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Oral History Interview with Ted Fillette, March 2, 2006. Interview U-0185. Southern Oral History Program Collection (#4007).
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  • Abstract
    This is the first of two interviews with Ted Fillette, a southern lawyer who worked with the Legal Aid Society of Mecklenburg County, North Carolina, beginning in the early 1970s. Fillette grew up in Mobile, Alabama, during the late 1940s and 1950s. Fillette begins the interview by describing his lack of awareness regarding the plight of African Americans in his own community, noting that he was a very sheltered child. He describes his limited perception of the civil rights movement during those years, explaining that he was sent to a private and racially segregated military school following the Brown decision. In addition, he describes his understanding of class differences and their intersection with race, an understanding he was able to develop more fully later on when he became more aware of social injustice. Fillette attended Duke University during the mid-1960s, at the height of the civil rights movement and student activism. After hearing Martin Luther King Jr. speak at Duke, Fillette was inspired to take action and become a fervent advocate of the movement. He joined the VISTA program after graduating and was sent to Boston, where he worked with the Massachusetts Welfare Rights Organization. Fillette explains that his experiences with VISTA revealed to him the obstacles facing impoverished people and the importance of legal and political intervention. During the early 1970s, Fillette attended law school at Boston University, spending one summer interning with an ACLU lawyer in Charlotte, North Carolina. After graduating in 1973, Fillette returned to Charlotte to accept a job with the Legal Aid Society of Mecklenburg County. Highly inspired by the strong civil rights advocacy of Judge James McMillan, Fillette became involved in offering legal assistance to people who were displaced by the city's new program of urban renewal. Fillette describes his work on important cases, including the Margaret Green Harris v. HUD case, which resulted in a resolution that displaced people must be offered alternative housing. The interview concludes with his description of his work with Charlotte's Cherry neighborhood during the 1970s, which resulted in finding alternatives to demolition in the form of public housing.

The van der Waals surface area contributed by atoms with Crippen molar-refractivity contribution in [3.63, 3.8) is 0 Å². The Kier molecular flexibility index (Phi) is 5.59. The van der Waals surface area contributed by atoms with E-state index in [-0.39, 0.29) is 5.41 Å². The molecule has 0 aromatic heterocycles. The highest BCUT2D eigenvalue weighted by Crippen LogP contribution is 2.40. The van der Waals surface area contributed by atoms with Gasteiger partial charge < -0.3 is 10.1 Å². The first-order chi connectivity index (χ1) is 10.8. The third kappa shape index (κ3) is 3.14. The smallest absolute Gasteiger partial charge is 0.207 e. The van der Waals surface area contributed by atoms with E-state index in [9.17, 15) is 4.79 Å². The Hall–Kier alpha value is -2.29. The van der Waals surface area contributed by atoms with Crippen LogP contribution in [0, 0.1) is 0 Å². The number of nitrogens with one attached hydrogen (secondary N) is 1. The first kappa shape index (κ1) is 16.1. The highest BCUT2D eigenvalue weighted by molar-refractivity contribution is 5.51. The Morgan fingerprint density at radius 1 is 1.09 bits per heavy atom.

Excerpts
  • Growing up with little awareness of the civil rights struggle in Mobile, Alabama
  • Early recognition of connection between race and class while growing up in the South
  • Heightened awareness of racial discrimination and inspiration to join the movement
  • Summer internship with an ACLU lawyer and admiration of Judge James McMillan
  • Legal effort to ensure that people displaced by urban renewal would be offered alternative housing
  • The case of the Cherry neighborhood and alternatives to urban renewal
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  • Finding aid to the Southern Oral History Program Collection
  • Database of all Southern Oral History Program Collection interviews
  • The Southern Oral History Program transcripts presented here on Documenting the American South undergo an editorial process to remove transcription errors. Texts may differ from the original transcripts held by the Southern Historical Collection.

    Funding from the Institute for Museum and Library Services supported the electronic publication of this title.